Tuesday, March 3, 2020
The 6 Factors of System 3 Thinking for Making Wise Decisions!
Professor Emeritus of Psychology and Public Affairs at Princeton University's Woodrow Wilson School, Daniel Kahneman, won the 2002 Nobel Memorial Prize in Economics for his work on system 1 and system 2 thinking in “Thinking, Fast and Slow”. The idea that much of our thinking and decision-making is subconscious, and automatic (system 1), as opposed to rational and deliberate (system 2). But he missed the observation by Japanese theorists, Professor Emeritus Ikujiro Nonaka at the Graduate School of International Corporate Strategy, Hitotsubashi University, and Professor Hirotaka Takeuchi, of the Management Practice in the Strategy Unit of Harvard Business School that there is a third system.
We typically rely on system 1 thinking because it’s automatic, fast, and experience-based. We use our innate or gut feel to quickly arrive at a decision that “feels right”. System 2 thinking is logical, rational, and fact-based. We use system 2 when we need to slow down and analyse the information to deduce a solution.
The third system on the other hand is a more ‘considerative’ way of assessing information and arriving at a decision. We use system 3 when we need to think about how to balance the various interests in the short and long term, and when dealing with complex and poorly defined problems that have multiple, unknown solutions. For example, deciding on a particular career path, accepting the death of a loved one, or solving long-lasting conflicts among family members.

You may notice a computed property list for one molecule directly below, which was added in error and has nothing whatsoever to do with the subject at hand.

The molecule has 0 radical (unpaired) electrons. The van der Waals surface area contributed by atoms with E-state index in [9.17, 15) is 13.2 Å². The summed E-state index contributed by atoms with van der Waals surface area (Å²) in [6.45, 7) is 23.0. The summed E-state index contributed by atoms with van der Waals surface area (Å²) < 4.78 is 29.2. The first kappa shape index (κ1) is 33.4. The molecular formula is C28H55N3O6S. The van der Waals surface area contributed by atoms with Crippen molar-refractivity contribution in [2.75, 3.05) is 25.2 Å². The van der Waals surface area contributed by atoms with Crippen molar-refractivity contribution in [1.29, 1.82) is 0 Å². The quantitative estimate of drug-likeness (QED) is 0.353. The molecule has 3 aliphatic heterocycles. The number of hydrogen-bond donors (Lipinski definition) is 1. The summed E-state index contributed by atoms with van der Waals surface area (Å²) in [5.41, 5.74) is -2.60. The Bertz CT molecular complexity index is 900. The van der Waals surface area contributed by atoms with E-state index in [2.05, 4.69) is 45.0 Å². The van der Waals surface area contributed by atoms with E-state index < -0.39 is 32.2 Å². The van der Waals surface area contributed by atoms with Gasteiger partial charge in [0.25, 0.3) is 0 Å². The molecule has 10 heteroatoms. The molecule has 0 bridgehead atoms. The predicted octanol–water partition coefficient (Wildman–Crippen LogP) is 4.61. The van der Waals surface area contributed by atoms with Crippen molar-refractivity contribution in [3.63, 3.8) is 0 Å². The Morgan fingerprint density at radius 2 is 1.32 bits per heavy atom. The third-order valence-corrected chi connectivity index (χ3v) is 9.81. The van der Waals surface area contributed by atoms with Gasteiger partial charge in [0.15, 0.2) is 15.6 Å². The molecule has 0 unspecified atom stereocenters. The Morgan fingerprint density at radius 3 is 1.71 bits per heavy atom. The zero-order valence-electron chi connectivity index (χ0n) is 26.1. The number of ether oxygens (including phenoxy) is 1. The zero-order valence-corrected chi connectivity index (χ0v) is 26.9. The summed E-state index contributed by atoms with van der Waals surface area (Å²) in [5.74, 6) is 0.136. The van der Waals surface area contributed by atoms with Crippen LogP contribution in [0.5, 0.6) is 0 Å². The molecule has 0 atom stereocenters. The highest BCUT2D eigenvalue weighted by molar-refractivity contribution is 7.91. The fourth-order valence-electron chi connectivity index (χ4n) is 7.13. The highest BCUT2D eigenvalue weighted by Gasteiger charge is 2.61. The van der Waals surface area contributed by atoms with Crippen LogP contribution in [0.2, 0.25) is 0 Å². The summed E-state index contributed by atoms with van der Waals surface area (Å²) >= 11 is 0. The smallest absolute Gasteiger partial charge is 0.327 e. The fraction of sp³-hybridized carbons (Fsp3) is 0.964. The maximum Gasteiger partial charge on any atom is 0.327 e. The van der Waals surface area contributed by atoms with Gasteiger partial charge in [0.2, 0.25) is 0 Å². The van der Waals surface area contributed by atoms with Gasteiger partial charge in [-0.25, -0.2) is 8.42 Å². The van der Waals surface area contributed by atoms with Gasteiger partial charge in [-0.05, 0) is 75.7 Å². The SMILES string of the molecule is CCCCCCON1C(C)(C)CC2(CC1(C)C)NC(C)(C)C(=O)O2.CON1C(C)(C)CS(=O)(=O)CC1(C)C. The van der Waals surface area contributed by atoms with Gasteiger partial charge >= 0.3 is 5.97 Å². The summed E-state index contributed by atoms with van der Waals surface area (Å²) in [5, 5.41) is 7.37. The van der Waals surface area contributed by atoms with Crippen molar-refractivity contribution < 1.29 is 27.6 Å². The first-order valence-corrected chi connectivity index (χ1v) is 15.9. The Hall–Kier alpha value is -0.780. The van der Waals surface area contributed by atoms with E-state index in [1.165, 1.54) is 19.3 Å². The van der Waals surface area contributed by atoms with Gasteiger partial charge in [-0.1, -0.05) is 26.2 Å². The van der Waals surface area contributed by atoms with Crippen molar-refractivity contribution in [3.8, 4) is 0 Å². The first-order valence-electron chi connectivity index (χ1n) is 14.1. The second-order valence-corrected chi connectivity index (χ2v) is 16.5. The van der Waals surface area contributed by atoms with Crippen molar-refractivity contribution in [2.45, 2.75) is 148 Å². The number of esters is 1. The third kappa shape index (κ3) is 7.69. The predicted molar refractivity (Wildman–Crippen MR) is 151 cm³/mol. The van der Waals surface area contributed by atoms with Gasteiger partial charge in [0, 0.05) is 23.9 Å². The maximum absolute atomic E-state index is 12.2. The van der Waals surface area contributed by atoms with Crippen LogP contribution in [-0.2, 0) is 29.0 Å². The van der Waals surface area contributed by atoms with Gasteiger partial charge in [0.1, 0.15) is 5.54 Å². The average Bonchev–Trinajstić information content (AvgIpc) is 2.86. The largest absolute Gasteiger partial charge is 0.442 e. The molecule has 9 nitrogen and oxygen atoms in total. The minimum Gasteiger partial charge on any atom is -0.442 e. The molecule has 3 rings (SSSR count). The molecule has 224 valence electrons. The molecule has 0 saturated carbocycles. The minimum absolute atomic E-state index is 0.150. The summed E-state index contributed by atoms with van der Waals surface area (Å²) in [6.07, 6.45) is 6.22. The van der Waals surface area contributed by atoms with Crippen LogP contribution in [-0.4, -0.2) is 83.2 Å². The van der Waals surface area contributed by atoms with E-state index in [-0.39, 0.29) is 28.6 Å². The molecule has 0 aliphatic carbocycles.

Distinguished Professor of Psychiatry and Neurosciences at the University of California San Diego, School of Medicine, Dr Dilip Jeste and his co-researchers allude to the operation of a third system through various neuro-correlates. Wisdom is a multidimensional and adaptive human attribute based in distinct regions in the brain. Within the prefrontal cortex, there are three regions that are important – dorsolateral, ventromedial and there’s something that connects them – the anterior cingulate. The dorsolateral prefrontal cortex is like a proverbial father. This is the part of the cortex that tells us not to do things that are socially unacceptable or undesirable. The ventromedial prefrontal cortex, on the other hand, is like the proverbial mother – kind, compassionate. Usually the dorsolateral and ventromedial parts function efficiently and don’t always need a mediator, but when necessary, the anterior cingulate can be the conflict detector and sometimes, resolver.
Wisdom is balance. It is balance between the proverbial father-like thinking and the proverbial mother-like thinking, and also between cognition and emotion, between the oldest and the newest parts of the brain.
In my own research I have identified 6 psychometrically valid factors of System 3 thinking which are activated when we make wise decisions. I describe the 6 factors of system 3 thinking as competencies, which implies they can be developed and enhanced through coaching and mentoring:
In their 2018 book, "The Mind of the Leader", authors Hougaard and Carter highlight the debilitating effects of distraction on decision making effectiveness. System 3 decision-making requires sustained, focused attention to meaningful tasks and activities, balancing mental activity with mental control. Cultivating the ability to focus in the midst of noise has been found to enhance productivity and minimize stress. Coaches and mentors can introduce mindfulness practice to improve this competency.